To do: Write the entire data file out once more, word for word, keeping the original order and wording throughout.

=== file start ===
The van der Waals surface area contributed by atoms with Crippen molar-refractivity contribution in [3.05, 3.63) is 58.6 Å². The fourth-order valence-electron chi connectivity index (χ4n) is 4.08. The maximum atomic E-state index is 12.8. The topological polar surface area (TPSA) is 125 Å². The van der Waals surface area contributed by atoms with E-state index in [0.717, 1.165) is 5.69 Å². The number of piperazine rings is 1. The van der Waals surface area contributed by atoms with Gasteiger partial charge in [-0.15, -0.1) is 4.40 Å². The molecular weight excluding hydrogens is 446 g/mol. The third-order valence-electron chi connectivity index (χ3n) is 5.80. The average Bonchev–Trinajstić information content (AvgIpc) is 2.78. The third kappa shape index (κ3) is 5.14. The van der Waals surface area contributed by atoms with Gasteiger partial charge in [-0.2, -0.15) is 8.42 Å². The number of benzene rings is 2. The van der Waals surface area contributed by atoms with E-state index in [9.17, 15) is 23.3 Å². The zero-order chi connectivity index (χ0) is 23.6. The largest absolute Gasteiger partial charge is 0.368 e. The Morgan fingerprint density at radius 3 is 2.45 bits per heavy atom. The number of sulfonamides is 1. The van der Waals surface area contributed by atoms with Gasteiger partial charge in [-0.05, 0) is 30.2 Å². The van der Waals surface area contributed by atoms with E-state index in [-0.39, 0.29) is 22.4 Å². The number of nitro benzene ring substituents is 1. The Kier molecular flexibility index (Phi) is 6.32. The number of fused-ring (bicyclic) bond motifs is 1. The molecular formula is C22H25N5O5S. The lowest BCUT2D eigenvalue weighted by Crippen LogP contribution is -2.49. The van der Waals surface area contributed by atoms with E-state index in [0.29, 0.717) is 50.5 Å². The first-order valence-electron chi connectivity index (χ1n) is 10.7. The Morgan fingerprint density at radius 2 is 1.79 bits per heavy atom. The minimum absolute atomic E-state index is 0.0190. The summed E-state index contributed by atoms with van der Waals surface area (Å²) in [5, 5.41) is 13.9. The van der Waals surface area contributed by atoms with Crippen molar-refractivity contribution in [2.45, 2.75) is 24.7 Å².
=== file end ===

The van der Waals surface area contributed by atoms with Crippen molar-refractivity contribution in [3.05, 3.63) is 58.6 Å². The fourth-order valence-electron chi connectivity index (χ4n) is 4.08. The maximum atomic E-state index is 12.8. The topological polar surface area (TPSA) is 125 Å². The van der Waals surface area contributed by atoms with E-state index in [0.717, 1.165) is 5.69 Å². The number of piperazine rings is 1. The van der Waals surface area contributed by atoms with Gasteiger partial charge in [-0.15, -0.1) is 4.40 Å². The molecular weight excluding hydrogens is 446 g/mol. The third-order valence-electron chi connectivity index (χ3n) is 5.80. The average Bonchev–Trinajstić information content (AvgIpc) is 2.78. The third kappa shape index (κ3) is 5.14. The van der Waals surface area contributed by atoms with Gasteiger partial charge in [-0.2, -0.15) is 8.42 Å². The number of benzene rings is 2. The van der Waals surface area contributed by atoms with E-state index in [9.17, 15) is 23.3 Å². The zero-order chi connectivity index (χ0) is 23.6. The largest absolute Gasteiger partial charge is 0.368 e. The Morgan fingerprint density at radius 3 is 2.45 bits per heavy atom. The number of sulfonamides is 1. The van der Waals surface area contributed by atoms with Gasteiger partial charge in [-0.05, 0) is 30.2 Å². The van der Waals surface area contributed by atoms with E-state index in [-0.39, 0.29) is 22.4 Å². The number of nitro benzene ring substituents is 1. The Kier molecular flexibility index (Phi) is 6.32. The number of fused-ring (bicyclic) bond motifs is 1. The molecular formula is C22H25N5O5S. The lowest BCUT2D eigenvalue weighted by Crippen LogP contribution is -2.49. The van der Waals surface area contributed by atoms with E-state index in [0.29, 0.717) is 50.5 Å². The first-order valence-electron chi connectivity index (χ1n) is 10.7. The Morgan fingerprint density at radius 2 is 1.79 bits per heavy atom. The minimum absolute atomic E-state index is 0.0190. The summed E-state index contributed by atoms with van der Waals surface area (Å²) in [5, 5.41) is 13.9. The van der Waals surface area contributed by atoms with Crippen molar-refractivity contribution in [2.45, 2.75) is 24.7 Å².